In round 5, the Ravens added a talented guard in Jon Urschel.  Much of the attention Urschel has received in his career is because of his outstanding academic career in mathematics, but he is also a talented football player.  He will compete for the ability to backup Marshal Yanda and Kelechi Osemele, the Ravens impressive set of guards.

The Ravens added a developmental quarterback in Keith Wenning from Ball State.  The combination of Joe Flacco and Tyrod Taylor have been entrenched for a few years as the top two quarterbacks, so Wenning gives them a third string guy they can develop and perhaps use as trade bait down the road or keep for themselves.

The Ravens finished up the draft by trading their sixth round pick in 2015 to get the seventh round pick from the Cleveland Browns to pick Michael Campanaro.  It is frankly stunning that Campanaro was on the board this long and this pick could be a huge steal for the Ravens.  Campanaro is the prototypical slot receiver and since the Ravens do not really have someone like Campanaro, he has a chance to come in and be the guy at that position.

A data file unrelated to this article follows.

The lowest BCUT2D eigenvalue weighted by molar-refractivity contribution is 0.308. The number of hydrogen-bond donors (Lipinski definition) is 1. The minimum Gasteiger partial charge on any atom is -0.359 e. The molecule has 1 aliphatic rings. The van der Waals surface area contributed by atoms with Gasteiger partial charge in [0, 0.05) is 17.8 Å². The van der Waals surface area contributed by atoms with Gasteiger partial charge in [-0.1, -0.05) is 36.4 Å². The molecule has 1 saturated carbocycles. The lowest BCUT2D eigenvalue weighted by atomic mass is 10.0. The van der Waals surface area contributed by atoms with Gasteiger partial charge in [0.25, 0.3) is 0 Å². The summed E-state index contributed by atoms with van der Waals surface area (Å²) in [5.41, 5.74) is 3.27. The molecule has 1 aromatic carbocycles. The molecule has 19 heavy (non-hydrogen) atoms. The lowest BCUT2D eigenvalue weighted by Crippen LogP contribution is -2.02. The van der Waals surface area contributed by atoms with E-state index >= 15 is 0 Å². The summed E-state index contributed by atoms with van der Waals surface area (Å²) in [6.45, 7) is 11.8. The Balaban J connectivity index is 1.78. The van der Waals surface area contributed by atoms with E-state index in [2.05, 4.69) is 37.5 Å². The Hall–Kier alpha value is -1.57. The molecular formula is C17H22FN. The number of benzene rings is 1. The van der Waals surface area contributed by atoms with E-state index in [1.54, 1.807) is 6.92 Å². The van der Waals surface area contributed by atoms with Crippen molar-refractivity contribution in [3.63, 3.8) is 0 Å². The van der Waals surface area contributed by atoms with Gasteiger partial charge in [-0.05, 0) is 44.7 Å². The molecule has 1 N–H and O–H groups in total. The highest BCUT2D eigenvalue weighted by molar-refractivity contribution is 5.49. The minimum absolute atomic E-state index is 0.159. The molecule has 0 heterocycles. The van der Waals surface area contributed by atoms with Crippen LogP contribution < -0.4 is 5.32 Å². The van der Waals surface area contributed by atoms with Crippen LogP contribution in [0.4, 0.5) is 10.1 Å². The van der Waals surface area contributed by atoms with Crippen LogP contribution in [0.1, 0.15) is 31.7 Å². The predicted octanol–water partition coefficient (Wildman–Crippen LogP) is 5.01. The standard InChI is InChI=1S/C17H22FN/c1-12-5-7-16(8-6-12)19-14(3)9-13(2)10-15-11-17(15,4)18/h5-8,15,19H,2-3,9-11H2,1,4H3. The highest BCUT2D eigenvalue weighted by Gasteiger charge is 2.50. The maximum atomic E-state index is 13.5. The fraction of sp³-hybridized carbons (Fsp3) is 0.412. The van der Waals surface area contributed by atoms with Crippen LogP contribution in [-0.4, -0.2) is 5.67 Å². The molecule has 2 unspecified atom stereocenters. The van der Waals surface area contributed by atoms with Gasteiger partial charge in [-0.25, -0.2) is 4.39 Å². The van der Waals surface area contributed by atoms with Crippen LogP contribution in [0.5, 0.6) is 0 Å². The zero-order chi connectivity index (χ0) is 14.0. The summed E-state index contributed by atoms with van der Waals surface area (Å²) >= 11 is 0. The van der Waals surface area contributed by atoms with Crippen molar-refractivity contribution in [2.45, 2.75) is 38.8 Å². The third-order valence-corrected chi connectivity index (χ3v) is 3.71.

Campanaro was a volume pass catcher at Wake Forest and got touches like a running back.  He has become a terrific route runner and is able to get open and catch the ball just about at will.  Flacco and Campanaro could become good friends and give them another reliable option to move the chains and extend drives along with Pitta.

The Ravens and Newsome had a pretty typical Ravens draft.  They took a lot of picks on value, an Alabama player, and took a few risks on players they would like to develop.  The Ravens were a team with a good amount of talent, so what makes this draft dangerous for the rest of their division is the fact that the Ravens may have added five or six players that could contribute this year.  If that can indeed happen and it is not a result of catastrophic injury, they may be able to bounce back and make the playoffs again.  The Brooks, Taliaferro and Campanaro picks especially could be players that were obtained later in the draft that could come in and make huge contributions right off the bat.